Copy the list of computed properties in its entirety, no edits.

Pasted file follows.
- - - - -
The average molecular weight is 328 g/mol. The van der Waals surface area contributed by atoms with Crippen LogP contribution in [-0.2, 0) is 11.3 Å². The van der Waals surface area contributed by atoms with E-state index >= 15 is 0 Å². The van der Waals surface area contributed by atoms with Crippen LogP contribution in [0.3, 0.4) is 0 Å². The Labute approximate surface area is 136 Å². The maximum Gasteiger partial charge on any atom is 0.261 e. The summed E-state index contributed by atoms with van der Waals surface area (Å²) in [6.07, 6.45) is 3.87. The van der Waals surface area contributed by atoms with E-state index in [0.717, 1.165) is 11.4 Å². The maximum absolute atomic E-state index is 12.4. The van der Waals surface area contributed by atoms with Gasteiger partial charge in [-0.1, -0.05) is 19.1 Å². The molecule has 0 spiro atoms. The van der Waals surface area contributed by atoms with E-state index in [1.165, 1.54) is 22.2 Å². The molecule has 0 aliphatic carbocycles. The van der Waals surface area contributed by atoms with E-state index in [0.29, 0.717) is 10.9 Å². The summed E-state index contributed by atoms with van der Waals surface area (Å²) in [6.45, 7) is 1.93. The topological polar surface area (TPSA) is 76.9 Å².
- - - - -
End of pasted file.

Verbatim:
The average molecular weight is 328 g/mol. The van der Waals surface area contributed by atoms with Crippen LogP contribution in [-0.2, 0) is 11.3 Å². The van der Waals surface area contributed by atoms with E-state index >= 15 is 0 Å². The van der Waals surface area contributed by atoms with Crippen LogP contribution in [0.3, 0.4) is 0 Å². The Labute approximate surface area is 136 Å². The maximum Gasteiger partial charge on any atom is 0.261 e. The summed E-state index contributed by atoms with van der Waals surface area (Å²) in [6.07, 6.45) is 3.87. The van der Waals surface area contributed by atoms with E-state index in [0.717, 1.165) is 11.4 Å². The maximum absolute atomic E-state index is 12.4. The van der Waals surface area contributed by atoms with Gasteiger partial charge in [-0.1, -0.05) is 19.1 Å². The molecule has 0 spiro atoms. The van der Waals surface area contributed by atoms with E-state index in [1.165, 1.54) is 22.2 Å². The molecule has 0 aliphatic carbocycles. The van der Waals surface area contributed by atoms with E-state index in [0.29, 0.717) is 10.9 Å². The summed E-state index contributed by atoms with van der Waals surface area (Å²) in [6.45, 7) is 1.93. The topological polar surface area (TPSA) is 76.9 Å².